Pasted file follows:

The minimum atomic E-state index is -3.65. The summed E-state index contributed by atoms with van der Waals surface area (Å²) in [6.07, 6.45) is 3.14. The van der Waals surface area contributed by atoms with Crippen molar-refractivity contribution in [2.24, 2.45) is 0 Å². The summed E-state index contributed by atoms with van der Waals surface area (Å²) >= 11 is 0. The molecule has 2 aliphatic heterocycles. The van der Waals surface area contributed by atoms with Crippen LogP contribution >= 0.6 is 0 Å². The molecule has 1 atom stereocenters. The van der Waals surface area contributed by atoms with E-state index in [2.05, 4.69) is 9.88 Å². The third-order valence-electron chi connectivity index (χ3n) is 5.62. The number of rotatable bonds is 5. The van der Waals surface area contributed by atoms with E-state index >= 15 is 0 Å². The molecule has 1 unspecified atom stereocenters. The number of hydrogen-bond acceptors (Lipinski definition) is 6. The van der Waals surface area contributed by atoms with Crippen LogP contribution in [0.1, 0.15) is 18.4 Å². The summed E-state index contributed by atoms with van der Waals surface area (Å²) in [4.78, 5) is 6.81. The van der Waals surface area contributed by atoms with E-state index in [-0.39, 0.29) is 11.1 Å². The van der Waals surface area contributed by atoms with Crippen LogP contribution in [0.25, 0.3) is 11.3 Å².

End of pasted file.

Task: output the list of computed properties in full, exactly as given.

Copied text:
The minimum atomic E-state index is -3.65. The summed E-state index contributed by atoms with van der Waals surface area (Å²) in [6.07, 6.45) is 3.14. The van der Waals surface area contributed by atoms with Crippen molar-refractivity contribution in [2.24, 2.45) is 0 Å². The summed E-state index contributed by atoms with van der Waals surface area (Å²) >= 11 is 0. The molecule has 2 aliphatic heterocycles. The van der Waals surface area contributed by atoms with Crippen LogP contribution >= 0.6 is 0 Å². The molecule has 1 atom stereocenters. The van der Waals surface area contributed by atoms with E-state index in [2.05, 4.69) is 9.88 Å². The third-order valence-electron chi connectivity index (χ3n) is 5.62. The number of rotatable bonds is 5. The van der Waals surface area contributed by atoms with E-state index >= 15 is 0 Å². The molecule has 1 unspecified atom stereocenters. The number of hydrogen-bond acceptors (Lipinski definition) is 6. The van der Waals surface area contributed by atoms with Crippen LogP contribution in [0.1, 0.15) is 18.4 Å². The summed E-state index contributed by atoms with van der Waals surface area (Å²) in [4.78, 5) is 6.81. The van der Waals surface area contributed by atoms with E-state index in [-0.39, 0.29) is 11.1 Å². The van der Waals surface area contributed by atoms with Crippen LogP contribution in [0.25, 0.3) is 11.3 Å².